In a typical academic year at Weill Cornell Medical College, the annual White Coat Ceremony symbolically marks the launch of the incoming class’s journey into medicine. First-year students gather during their first week on campus for the tradition, which includes presentation of a short white coat and stethoscope to each of them by a member of the faculty. But for the Class of 2024, their first year of medical school was anything but typical.
With the country in the midst of the COVID-19 pandemic, and vaccines still on the horizon, instruction for the incoming class took place online for the Fall 2020 semester. A virtual matriculation ceremony kicked off an unusual academic year and honored the students’ commitment to becoming physicians, scientists and leaders in health care, and offered the chance to reflect on this new chapter of their lives, happening at such a historic time.
On Sept. 24, after a year highlighted by so many virtual events, the Class of 2024 finally celebrated their medical school journey with their own White Coat Ceremony—hosted in person. They were joined by 11 faculty members, who helped students don their short white coats, on The Starr Foundation-Maurice R. Greenberg Conference Center Terrace in the Belfer Research Building for an outdoor ceremony while their family and friends watched the livestreamed event at home.
“Unlike at traditional white coat ceremonies, we are inducting you into your chosen career path when you’re already well on your way,” said Dr. Augustine M.K. Choi, the Stephen and Suzanne Weiss Dean of Weill Cornell Medicine. “Despite the unconventional start to your medical school studies, you are receiving the best training possible from leading experts in their field. You will leave Weill Cornell well prepared to take on the health care challenges we face today and will make an impact. Your experience— though different from others before or after you—may even prove to be a strength.”
Indeed, the students found unique and meaningful ways to not only engage with each other but also with the greater community. They participated in summer research projects, volunteered with institutional organizations such as the Weill Cornell Center for Human Rights and got involved with community vaccination programs. Their interests and passions reflect their range of backgrounds and experiences: women comprise nearly half of the class, 29 percent are from underrepresented groups in medicine and 22 percent are first-generation college students.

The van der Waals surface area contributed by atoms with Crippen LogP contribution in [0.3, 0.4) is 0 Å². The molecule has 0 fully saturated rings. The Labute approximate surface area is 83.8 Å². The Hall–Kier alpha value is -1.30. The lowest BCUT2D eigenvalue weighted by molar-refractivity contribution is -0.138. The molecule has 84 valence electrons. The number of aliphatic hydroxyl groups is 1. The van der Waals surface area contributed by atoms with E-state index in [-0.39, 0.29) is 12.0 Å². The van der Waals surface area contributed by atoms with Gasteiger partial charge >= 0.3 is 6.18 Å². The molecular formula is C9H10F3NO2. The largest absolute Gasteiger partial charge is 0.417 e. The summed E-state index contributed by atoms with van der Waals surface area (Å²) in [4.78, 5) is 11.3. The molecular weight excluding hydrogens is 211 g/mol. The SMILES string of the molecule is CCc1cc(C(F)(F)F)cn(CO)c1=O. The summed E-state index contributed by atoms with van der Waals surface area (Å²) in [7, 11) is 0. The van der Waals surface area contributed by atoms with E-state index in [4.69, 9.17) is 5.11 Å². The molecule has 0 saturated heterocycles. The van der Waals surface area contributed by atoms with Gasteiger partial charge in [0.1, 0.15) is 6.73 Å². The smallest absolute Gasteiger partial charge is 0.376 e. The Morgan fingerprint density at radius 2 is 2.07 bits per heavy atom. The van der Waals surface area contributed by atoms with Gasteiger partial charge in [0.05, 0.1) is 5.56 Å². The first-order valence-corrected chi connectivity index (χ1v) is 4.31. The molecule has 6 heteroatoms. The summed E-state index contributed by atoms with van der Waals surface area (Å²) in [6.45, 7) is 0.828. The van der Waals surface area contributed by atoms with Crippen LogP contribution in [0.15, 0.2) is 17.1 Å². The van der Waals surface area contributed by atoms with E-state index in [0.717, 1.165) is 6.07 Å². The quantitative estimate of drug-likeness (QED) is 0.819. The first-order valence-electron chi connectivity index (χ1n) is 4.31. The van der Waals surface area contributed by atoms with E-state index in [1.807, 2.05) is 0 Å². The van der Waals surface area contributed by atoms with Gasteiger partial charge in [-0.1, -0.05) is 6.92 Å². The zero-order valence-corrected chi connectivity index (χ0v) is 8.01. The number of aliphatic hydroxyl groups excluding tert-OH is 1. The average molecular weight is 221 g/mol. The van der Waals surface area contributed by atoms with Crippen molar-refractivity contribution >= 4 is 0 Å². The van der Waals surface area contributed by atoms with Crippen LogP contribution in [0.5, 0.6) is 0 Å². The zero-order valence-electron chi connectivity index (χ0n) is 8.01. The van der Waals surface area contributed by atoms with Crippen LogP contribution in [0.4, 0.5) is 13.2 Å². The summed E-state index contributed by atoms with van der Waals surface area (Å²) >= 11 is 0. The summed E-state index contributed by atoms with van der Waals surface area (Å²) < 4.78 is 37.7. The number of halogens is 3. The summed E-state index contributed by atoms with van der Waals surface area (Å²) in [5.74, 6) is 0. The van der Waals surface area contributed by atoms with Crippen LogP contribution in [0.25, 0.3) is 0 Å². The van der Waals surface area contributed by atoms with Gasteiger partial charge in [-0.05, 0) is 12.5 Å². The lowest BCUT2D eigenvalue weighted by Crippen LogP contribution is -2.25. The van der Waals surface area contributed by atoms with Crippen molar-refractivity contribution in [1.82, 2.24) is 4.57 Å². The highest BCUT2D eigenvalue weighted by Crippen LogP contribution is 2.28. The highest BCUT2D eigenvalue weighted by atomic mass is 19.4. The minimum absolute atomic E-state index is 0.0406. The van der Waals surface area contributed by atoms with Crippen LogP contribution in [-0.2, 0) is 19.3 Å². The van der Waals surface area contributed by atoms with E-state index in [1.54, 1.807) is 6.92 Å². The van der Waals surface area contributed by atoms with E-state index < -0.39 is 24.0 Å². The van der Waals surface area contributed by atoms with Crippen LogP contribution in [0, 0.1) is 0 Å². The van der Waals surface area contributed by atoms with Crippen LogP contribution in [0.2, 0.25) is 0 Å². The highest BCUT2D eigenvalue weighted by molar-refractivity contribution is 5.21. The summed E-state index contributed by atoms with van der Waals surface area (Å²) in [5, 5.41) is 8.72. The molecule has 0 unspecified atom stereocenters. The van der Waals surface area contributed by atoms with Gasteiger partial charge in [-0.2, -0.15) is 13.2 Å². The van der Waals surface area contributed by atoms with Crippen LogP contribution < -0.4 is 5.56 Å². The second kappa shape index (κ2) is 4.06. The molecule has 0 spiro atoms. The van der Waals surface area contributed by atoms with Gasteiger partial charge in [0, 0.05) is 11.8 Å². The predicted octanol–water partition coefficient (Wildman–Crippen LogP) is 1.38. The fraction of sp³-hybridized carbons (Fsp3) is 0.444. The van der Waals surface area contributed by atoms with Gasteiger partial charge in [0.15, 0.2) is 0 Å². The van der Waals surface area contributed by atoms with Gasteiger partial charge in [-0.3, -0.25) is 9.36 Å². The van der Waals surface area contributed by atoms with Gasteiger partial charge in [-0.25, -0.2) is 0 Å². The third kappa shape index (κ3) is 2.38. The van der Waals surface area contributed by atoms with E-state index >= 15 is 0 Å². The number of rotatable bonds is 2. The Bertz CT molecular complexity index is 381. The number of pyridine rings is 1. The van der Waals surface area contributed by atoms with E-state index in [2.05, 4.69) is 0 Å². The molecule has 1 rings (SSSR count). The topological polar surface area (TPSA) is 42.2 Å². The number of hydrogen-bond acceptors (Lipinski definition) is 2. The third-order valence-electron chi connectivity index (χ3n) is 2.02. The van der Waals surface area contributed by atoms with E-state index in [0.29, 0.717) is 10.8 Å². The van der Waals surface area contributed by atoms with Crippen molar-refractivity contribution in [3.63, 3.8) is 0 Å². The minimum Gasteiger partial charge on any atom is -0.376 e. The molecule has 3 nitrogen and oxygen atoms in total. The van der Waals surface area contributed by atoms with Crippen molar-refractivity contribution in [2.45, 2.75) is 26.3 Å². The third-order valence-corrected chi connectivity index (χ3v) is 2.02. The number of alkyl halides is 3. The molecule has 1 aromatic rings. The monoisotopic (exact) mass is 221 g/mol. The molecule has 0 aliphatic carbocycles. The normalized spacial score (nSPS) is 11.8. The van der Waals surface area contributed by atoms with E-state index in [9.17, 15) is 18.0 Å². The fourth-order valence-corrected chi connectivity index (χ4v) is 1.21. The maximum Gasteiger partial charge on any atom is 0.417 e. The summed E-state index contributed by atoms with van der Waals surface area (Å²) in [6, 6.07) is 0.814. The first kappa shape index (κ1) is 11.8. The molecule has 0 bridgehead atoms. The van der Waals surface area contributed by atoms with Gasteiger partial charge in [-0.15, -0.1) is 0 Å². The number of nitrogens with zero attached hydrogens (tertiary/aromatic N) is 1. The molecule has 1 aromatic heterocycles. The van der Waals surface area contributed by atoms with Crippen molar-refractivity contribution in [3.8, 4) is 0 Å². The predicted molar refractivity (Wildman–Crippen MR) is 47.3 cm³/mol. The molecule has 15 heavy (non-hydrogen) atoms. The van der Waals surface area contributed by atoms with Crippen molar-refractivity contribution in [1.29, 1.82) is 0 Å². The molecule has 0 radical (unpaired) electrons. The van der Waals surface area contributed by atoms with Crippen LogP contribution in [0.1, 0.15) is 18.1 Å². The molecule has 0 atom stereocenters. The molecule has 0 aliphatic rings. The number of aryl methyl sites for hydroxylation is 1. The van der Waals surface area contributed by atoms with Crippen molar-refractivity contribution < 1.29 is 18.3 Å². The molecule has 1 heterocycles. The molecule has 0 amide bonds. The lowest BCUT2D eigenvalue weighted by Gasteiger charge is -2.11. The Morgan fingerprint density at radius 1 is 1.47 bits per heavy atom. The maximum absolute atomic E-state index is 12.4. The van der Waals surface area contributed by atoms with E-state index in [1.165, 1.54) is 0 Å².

“Due to the uncertainties of the COVID-19 pandemic, the start of your medical school career was quite different than what you may have imagined,” said Dr. Yoon Kang, senior associate dean for education at Weill Cornell Medicine. “As first-year medical students during an extraordinary time in the nation’s social and political history, you are in a unique position to reflect on the struggles we have faced—the challenges in health care delivery, health disparities, social and racial injustice, and economic hardships—and use these transformative experiences to better inform the care you will provide your patients in the future.”
During her keynote speech, Dr. Mary E. Choi encouraged students to take great care in selecting a specialty, sharing her own experiences and noting that “it’s one of the biggest decisions you’ll make in medical school, and one that will impact your life in many different ways.”
“Each of you will have your own reasons for the direction you choose to take, and each of those reasons will be perfect for you,” said Dr. Choi, a professor of medicine in the Division of Nephrology and Hypertension at Weill Cornell Medicine and a distinguished physician-scientist. “Still, no matter what decision you make, I guarantee there will be unexpected twists and turns in your career that draw on your expertise and test it to the limits. Just consider all that we have learned with the COVID-19 pandemic.”
For the Weill Cornell Medical College Class of 2024, the challenges of the past year have offered opportunities to pursue their passions, connect with their peers and their communities in distinctive ways, and find greater meaning in their chosen field of medicine. These four students shared their experiences.